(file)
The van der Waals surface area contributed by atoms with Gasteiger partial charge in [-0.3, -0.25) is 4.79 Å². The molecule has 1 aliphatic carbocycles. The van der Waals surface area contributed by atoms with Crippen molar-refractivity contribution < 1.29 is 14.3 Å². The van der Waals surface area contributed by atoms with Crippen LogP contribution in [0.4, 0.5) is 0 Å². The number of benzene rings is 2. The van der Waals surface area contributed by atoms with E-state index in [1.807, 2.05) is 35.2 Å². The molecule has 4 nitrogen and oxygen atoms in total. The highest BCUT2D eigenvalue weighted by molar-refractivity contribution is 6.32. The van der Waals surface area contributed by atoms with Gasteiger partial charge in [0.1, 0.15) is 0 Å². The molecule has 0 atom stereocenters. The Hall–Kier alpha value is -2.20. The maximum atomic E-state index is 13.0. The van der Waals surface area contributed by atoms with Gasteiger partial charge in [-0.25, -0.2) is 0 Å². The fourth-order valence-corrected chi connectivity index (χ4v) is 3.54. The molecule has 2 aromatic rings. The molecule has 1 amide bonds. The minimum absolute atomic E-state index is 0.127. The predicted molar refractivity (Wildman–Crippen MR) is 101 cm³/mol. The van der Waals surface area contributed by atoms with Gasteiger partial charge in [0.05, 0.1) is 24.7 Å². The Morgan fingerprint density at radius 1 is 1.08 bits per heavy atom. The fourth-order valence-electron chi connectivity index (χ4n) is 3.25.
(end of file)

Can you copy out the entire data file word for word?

The van der Waals surface area contributed by atoms with Gasteiger partial charge in [-0.3, -0.25) is 4.79 Å². The molecule has 1 aliphatic carbocycles. The van der Waals surface area contributed by atoms with Crippen molar-refractivity contribution < 1.29 is 14.3 Å². The van der Waals surface area contributed by atoms with Crippen LogP contribution in [0.4, 0.5) is 0 Å². The number of benzene rings is 2. The van der Waals surface area contributed by atoms with E-state index in [1.807, 2.05) is 35.2 Å². The molecule has 4 nitrogen and oxygen atoms in total. The highest BCUT2D eigenvalue weighted by molar-refractivity contribution is 6.32. The van der Waals surface area contributed by atoms with Gasteiger partial charge in [0.1, 0.15) is 0 Å². The molecule has 0 atom stereocenters. The Hall–Kier alpha value is -2.20. The maximum atomic E-state index is 13.0. The van der Waals surface area contributed by atoms with Gasteiger partial charge in [-0.25, -0.2) is 0 Å². The fourth-order valence-corrected chi connectivity index (χ4v) is 3.54. The molecule has 2 aromatic rings. The molecule has 1 amide bonds. The minimum absolute atomic E-state index is 0.127. The predicted molar refractivity (Wildman–Crippen MR) is 101 cm³/mol. The van der Waals surface area contributed by atoms with Gasteiger partial charge in [0.05, 0.1) is 24.7 Å². The Morgan fingerprint density at radius 1 is 1.08 bits per heavy atom. The fourth-order valence-electron chi connectivity index (χ4n) is 3.25.